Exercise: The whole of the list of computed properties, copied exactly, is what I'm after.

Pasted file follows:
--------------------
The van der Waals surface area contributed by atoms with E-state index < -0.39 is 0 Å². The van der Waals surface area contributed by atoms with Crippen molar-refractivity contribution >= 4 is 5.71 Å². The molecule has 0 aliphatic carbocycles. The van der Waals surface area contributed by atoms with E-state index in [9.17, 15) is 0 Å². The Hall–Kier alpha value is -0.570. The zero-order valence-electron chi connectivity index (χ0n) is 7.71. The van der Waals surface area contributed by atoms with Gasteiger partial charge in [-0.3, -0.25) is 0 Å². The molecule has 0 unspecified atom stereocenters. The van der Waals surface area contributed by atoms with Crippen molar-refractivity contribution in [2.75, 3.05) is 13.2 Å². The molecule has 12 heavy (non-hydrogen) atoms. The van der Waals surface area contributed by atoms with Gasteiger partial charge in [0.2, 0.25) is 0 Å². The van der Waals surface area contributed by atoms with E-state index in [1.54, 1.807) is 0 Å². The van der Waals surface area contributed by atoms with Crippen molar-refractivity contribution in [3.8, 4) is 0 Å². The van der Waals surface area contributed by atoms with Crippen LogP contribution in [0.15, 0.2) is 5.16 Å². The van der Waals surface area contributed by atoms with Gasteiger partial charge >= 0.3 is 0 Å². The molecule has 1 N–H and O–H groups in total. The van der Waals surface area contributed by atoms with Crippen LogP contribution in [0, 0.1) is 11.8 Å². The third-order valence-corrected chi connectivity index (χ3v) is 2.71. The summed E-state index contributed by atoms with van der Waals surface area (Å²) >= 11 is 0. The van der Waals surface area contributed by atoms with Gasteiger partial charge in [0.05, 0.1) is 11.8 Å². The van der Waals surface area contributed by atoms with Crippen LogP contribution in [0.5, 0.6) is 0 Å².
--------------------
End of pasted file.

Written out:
The van der Waals surface area contributed by atoms with E-state index < -0.39 is 0 Å². The van der Waals surface area contributed by atoms with Crippen molar-refractivity contribution >= 4 is 5.71 Å². The molecule has 0 aliphatic carbocycles. The van der Waals surface area contributed by atoms with E-state index in [9.17, 15) is 0 Å². The Hall–Kier alpha value is -0.570. The zero-order valence-electron chi connectivity index (χ0n) is 7.71. The van der Waals surface area contributed by atoms with Gasteiger partial charge in [-0.3, -0.25) is 0 Å². The molecule has 0 unspecified atom stereocenters. The van der Waals surface area contributed by atoms with Crippen molar-refractivity contribution in [2.75, 3.05) is 13.2 Å². The molecule has 12 heavy (non-hydrogen) atoms. The van der Waals surface area contributed by atoms with Gasteiger partial charge in [0.2, 0.25) is 0 Å². The van der Waals surface area contributed by atoms with E-state index in [1.54, 1.807) is 0 Å². The van der Waals surface area contributed by atoms with Crippen molar-refractivity contribution in [3.8, 4) is 0 Å². The van der Waals surface area contributed by atoms with Crippen LogP contribution in [0.15, 0.2) is 5.16 Å². The van der Waals surface area contributed by atoms with Gasteiger partial charge >= 0.3 is 0 Å². The molecule has 1 N–H and O–H groups in total. The van der Waals surface area contributed by atoms with Crippen LogP contribution in [0, 0.1) is 11.8 Å². The third-order valence-corrected chi connectivity index (χ3v) is 2.71. The summed E-state index contributed by atoms with van der Waals surface area (Å²) >= 11 is 0. The van der Waals surface area contributed by atoms with Gasteiger partial charge in [0.05, 0.1) is 11.8 Å². The van der Waals surface area contributed by atoms with Crippen LogP contribution in [0.5, 0.6) is 0 Å².